On September 5, Medea screened the documentary Hello World! Processing as part of The Nordic Creative Commons Film Festival – a crowdsourced festival where members of the audience become the hosts.
Text: Erling Björgvinsson & Richard Topgaard
We’re very excited about being part of this grassroots film festival, this because we know it would probably not have existed if it hadn’t been for an experiment we did in collaboration with film director Hanna Sköld in 2009. What started as a small indie-film distribution experiment has evolved into several Creative Commons film festivals all over the world.
In 2009, Hanna Sköld had just finalized her first full-length feature film Nasty Old People, but she had been turned down by the distributors. The film risked being left without an audience. By chance, we met her and decided to take on the challenge in a student project. The challenge: to find an audience while bypassing the official film distribution system. Ideas ranged from placing physical DVDs at cafés in the city, to distributing the film through contested and loved/hated file-sharing website The Pirate Bay, a site whose founders had just recently been to trial for copyright infringement. After intense discussions on the pros and cons, a consensus was reached to put the film on The Pirate Bay. But, of course, it needed to be marketed. And what place would be better to use for marketing than the front page of The Pirate Bay itself?
We got hold of a person that had influence of what content that should be featured on the front page, and on Oct 10, the iconic pirate ship was replaced with an image based on visuals from the film. A week later, tens of thousands of people had downloaded and watched the film. Hundreds of mostly positive comments were posted on The Pirate Bay and on Facebook. The English subtitles were translated to 10+ languages. Public screenings of the film were done at arthouse cinemas in several European countries.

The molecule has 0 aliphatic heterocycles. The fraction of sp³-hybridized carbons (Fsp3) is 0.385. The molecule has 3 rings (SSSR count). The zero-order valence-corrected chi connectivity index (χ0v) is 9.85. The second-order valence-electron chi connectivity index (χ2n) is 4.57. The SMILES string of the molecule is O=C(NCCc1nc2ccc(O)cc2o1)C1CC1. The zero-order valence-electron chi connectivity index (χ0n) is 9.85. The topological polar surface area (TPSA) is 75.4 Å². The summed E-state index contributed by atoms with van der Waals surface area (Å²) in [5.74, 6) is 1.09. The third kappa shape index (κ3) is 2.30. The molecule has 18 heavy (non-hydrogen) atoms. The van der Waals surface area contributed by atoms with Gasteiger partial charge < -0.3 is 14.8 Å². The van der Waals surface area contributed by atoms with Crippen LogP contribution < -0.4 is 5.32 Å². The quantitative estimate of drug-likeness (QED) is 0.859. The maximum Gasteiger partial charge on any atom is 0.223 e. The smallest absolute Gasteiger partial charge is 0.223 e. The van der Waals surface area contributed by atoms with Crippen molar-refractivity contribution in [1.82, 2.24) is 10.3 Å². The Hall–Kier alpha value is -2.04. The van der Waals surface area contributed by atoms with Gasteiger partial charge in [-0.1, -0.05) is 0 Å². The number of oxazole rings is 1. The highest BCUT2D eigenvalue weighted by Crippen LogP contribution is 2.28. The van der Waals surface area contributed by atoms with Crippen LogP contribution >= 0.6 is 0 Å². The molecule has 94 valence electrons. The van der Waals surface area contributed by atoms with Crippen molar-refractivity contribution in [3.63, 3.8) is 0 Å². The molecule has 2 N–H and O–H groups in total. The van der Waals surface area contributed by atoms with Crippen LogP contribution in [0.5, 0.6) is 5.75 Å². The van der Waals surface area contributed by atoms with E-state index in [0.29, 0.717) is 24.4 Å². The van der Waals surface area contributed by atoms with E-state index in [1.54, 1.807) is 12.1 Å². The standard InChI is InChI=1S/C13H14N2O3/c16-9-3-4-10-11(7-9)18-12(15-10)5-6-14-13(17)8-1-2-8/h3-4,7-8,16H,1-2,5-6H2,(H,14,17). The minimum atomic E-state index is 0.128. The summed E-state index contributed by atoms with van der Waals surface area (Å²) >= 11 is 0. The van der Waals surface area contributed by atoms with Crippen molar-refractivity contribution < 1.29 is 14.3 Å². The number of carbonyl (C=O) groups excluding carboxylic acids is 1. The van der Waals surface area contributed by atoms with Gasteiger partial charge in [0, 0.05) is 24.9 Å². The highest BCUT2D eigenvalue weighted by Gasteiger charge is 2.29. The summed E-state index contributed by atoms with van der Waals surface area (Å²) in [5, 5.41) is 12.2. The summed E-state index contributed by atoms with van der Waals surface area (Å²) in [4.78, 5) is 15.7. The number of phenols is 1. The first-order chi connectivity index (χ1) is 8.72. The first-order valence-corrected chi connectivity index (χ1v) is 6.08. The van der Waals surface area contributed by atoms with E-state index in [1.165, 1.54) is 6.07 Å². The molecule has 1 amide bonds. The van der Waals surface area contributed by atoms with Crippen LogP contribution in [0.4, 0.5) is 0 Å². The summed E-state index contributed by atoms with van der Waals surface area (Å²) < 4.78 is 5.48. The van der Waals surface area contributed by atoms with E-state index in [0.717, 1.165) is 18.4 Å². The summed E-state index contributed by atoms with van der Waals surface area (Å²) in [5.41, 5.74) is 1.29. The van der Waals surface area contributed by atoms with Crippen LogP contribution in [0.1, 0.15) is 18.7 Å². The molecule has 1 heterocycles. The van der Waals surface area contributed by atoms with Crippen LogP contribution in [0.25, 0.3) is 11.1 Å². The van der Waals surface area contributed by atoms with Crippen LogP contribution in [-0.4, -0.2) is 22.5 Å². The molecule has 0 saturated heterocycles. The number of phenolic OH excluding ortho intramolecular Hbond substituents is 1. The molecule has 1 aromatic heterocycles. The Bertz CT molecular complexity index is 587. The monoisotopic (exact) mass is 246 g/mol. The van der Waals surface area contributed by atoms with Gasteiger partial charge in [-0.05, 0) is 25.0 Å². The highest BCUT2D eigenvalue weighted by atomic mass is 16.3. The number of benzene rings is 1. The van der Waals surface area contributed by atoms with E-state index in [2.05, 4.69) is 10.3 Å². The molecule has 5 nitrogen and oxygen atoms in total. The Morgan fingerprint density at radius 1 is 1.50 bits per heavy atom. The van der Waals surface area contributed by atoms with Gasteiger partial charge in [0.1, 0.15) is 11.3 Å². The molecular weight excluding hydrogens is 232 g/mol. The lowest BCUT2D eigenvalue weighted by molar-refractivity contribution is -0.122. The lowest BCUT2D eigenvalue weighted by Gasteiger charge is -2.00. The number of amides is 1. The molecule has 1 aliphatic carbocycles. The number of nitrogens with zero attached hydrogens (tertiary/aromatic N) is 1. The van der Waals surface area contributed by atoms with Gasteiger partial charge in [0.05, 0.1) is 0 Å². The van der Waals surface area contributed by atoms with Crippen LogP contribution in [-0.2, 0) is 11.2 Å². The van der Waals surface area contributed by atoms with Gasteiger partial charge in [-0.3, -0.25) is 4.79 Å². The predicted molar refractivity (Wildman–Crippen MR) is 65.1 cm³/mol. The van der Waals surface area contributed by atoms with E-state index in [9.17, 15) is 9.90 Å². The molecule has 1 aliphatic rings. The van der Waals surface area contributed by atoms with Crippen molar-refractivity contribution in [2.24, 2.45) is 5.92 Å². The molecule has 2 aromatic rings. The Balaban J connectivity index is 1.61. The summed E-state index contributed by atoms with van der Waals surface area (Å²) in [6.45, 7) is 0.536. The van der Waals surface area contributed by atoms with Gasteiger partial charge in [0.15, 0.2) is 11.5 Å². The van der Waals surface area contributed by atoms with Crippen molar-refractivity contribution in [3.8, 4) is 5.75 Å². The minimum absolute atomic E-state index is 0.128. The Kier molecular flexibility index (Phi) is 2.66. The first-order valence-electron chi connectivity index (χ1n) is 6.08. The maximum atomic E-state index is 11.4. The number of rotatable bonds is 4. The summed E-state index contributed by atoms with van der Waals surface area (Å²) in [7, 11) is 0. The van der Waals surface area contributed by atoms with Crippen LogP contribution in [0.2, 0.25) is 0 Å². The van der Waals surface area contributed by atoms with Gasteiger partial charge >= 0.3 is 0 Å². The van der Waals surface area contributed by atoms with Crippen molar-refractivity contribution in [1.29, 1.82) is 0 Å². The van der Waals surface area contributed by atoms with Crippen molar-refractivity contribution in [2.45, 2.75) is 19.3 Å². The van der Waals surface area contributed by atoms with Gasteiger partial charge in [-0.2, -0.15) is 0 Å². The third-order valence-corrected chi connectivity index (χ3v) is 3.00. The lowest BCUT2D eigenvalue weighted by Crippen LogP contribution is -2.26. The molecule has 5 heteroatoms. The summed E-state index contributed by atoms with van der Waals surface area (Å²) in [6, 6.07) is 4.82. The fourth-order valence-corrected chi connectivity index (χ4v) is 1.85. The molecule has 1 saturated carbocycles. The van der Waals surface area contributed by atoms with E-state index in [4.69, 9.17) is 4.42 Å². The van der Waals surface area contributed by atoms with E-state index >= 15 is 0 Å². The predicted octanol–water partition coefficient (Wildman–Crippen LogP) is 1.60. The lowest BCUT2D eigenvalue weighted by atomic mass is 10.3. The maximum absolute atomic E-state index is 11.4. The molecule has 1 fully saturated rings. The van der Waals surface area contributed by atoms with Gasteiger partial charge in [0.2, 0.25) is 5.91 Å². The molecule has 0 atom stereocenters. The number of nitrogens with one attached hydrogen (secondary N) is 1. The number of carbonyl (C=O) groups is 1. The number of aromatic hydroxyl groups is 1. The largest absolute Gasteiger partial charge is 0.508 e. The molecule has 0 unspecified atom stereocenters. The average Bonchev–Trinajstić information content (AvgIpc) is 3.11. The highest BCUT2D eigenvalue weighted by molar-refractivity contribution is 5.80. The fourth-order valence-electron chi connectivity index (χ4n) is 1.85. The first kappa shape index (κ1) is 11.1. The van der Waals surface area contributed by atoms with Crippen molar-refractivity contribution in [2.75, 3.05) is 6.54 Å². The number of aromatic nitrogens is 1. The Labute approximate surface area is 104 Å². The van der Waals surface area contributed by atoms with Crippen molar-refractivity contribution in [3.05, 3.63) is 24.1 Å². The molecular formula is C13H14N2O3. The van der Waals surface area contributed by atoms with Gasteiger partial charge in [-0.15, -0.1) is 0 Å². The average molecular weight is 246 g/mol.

We had early on decided that the film should be Creative Commons-licensed to enable legal sharing of the film. It turned out that Nasty Old People became, according to scholar Mathias Klang, the “first Swedish film to be licensed under a Creative Commons license”. It later influenced the founding of the Barcelona Creative Commons Film Festival. A few years later, we have a several Creative Commons film festivals, including a Nordic one; a festival that might evolve into an indie-film distribution network of its own. Things are a-changing in the world of film production and distribution, and we are proud to have been part of it.
Read more about how Nasty Old People might have influenced the film industry in this blog post. A chapter in the MIT Press book Making Futures: Marginal Notes on Innovation, Design and Democracy will also analyze the case.
— ORIGINAL INVITATION TEXT —
We invite you to a lunch screening of the documentary Hello World! Processing, Thursday, September 5, at 12.15-13. This screening is part of The Nordic Creative Commons Film Festival, a crowdsourced festival where members of the audience become the hosts. Bring some pasta and take a seat in our temporary cinema!
Date and time: Thu, Sep 5, 12.15-13. Doors open at 12.
Location: Medea, Ö. Varvsgatan 11 A
For whom? Anyone, the number of seats are almost unlimited but you can reserve a seat here. The event is free.
About the documentary
Hello World! Processing is a documentary on creative coding that explores the role that ideas such as process, experimentation and algorithm play in this creative field featuring artists, designers and code enthusiasts. Based on a series of interviews to some of the leading figures of the Processing open programming platform community, the documentary is built itself as a continuous stream of archived references, projects and concepts shared by this community. It is the first chapter of a documentary series on three programming languages – Processing, Open Frameworks and Pure data – that have increased the role of coding in the practice of artists, designers and creators around the world. The series explores the creative possibilities expanded by these open source tools and the importance of their growing online communities.